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Pulitzer Center Update April 20, 2017

Circus Comes to Winnipeg

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In the remote northern reaches of one of the wealthiest countries of the world is an aboriginal...

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Ashely, a high school student in Winnipeg, Manitoba, shares her observations on a performance by the team from Circus Without Borders at her school. Image by Ivan Hughes. Winnipeg, 2017.

Since 2015, the Pulitzer Center has taken the documentary "Circus Without Borders" on the road, holding lively screenings, discussions and performances with its school partners across the U.S. The film highlights the work of two extraordinary acrobats in Canada who use circus arts to inspire young people in their troubled home communities -- Igloolik, an Inuit hamlet in Nunavut in the Canadian Arctic; and Guinea, West Africa.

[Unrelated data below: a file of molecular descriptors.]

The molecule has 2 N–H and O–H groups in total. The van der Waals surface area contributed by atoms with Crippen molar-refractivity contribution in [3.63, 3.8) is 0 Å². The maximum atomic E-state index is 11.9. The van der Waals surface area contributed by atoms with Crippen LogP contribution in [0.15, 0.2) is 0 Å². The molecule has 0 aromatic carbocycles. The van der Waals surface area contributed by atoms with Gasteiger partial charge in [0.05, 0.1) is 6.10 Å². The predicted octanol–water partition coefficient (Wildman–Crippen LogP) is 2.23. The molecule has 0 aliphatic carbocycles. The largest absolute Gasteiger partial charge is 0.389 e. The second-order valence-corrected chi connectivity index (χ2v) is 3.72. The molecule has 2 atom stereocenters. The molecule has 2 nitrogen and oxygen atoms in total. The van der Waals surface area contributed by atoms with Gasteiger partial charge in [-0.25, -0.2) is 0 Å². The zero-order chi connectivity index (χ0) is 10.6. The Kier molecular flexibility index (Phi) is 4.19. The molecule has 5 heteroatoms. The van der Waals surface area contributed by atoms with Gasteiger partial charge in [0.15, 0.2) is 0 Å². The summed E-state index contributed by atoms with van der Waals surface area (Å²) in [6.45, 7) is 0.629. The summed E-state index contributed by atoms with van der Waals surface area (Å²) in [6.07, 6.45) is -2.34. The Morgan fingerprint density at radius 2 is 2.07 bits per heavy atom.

In March, the show headed North to Canada for the first time, visiting middle and high schools in Winnipeg, Manitoba. Some 2,700 students attended screenings and presentations by Pulitzer Center grantee Linda Matchan, director Susan Gray, and the two juggling, gasp-inducing acrobats/film stars, Guillaume Saladin and Yamoussa Bangoura. Guillaume led the students in a discussion – sometimes intense – of the issues raised by the film, including poverty, racism, depression and suicide.

The film had special resonance for the schools' many indigenous students because it deals with the sorry legacy of the Canadian residential schools which housed thousands of indigenous children who were forcibly removed from their parents over the course of many decades, beginning in the late 1800s. Students talk about the impact of the film in this video, shot by Ivan Hughes and produced by Jordan Roth: